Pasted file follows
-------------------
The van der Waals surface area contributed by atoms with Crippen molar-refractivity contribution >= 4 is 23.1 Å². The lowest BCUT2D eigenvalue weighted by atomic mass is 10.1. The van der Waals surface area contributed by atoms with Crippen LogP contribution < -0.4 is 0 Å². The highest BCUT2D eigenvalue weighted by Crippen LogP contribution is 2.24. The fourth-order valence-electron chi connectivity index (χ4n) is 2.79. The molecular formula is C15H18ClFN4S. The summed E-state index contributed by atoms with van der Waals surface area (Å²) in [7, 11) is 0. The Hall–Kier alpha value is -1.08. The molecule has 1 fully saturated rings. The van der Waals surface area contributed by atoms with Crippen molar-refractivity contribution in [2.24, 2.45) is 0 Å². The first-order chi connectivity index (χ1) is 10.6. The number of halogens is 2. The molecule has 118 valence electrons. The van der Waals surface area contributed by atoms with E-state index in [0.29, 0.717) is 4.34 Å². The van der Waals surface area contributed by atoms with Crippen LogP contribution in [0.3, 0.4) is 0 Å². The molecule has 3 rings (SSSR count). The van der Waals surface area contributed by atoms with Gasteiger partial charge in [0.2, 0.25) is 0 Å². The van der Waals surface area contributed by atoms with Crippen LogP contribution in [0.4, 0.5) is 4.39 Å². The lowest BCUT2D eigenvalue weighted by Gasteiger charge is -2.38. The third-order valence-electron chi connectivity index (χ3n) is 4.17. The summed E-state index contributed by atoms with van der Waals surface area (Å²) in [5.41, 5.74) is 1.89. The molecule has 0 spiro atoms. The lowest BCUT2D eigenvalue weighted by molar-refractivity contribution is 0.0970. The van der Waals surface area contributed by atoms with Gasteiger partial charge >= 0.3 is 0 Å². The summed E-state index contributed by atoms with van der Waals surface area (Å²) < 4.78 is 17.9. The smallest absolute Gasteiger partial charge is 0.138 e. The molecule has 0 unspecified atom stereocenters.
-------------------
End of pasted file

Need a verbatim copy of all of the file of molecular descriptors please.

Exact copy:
The van der Waals surface area contributed by atoms with Crippen molar-refractivity contribution >= 4 is 23.1 Å². The lowest BCUT2D eigenvalue weighted by atomic mass is 10.1. The van der Waals surface area contributed by atoms with Crippen LogP contribution < -0.4 is 0 Å². The highest BCUT2D eigenvalue weighted by Crippen LogP contribution is 2.24. The fourth-order valence-electron chi connectivity index (χ4n) is 2.79. The molecular formula is C15H18ClFN4S. The summed E-state index contributed by atoms with van der Waals surface area (Å²) in [7, 11) is 0. The Hall–Kier alpha value is -1.08. The molecule has 1 fully saturated rings. The van der Waals surface area contributed by atoms with Crippen molar-refractivity contribution in [2.24, 2.45) is 0 Å². The first-order chi connectivity index (χ1) is 10.6. The number of halogens is 2. The molecule has 118 valence electrons. The van der Waals surface area contributed by atoms with E-state index in [0.29, 0.717) is 4.34 Å². The van der Waals surface area contributed by atoms with Crippen LogP contribution in [0.3, 0.4) is 0 Å². The molecule has 3 rings (SSSR count). The van der Waals surface area contributed by atoms with Gasteiger partial charge in [0.2, 0.25) is 0 Å². The van der Waals surface area contributed by atoms with Crippen LogP contribution in [0.4, 0.5) is 4.39 Å². The lowest BCUT2D eigenvalue weighted by Gasteiger charge is -2.38. The third-order valence-electron chi connectivity index (χ3n) is 4.17. The summed E-state index contributed by atoms with van der Waals surface area (Å²) in [5.41, 5.74) is 1.89. The molecule has 0 spiro atoms. The lowest BCUT2D eigenvalue weighted by molar-refractivity contribution is 0.0970. The van der Waals surface area contributed by atoms with Gasteiger partial charge >= 0.3 is 0 Å². The summed E-state index contributed by atoms with van der Waals surface area (Å²) < 4.78 is 17.9. The smallest absolute Gasteiger partial charge is 0.138 e. The molecule has 0 unspecified atom stereocenters.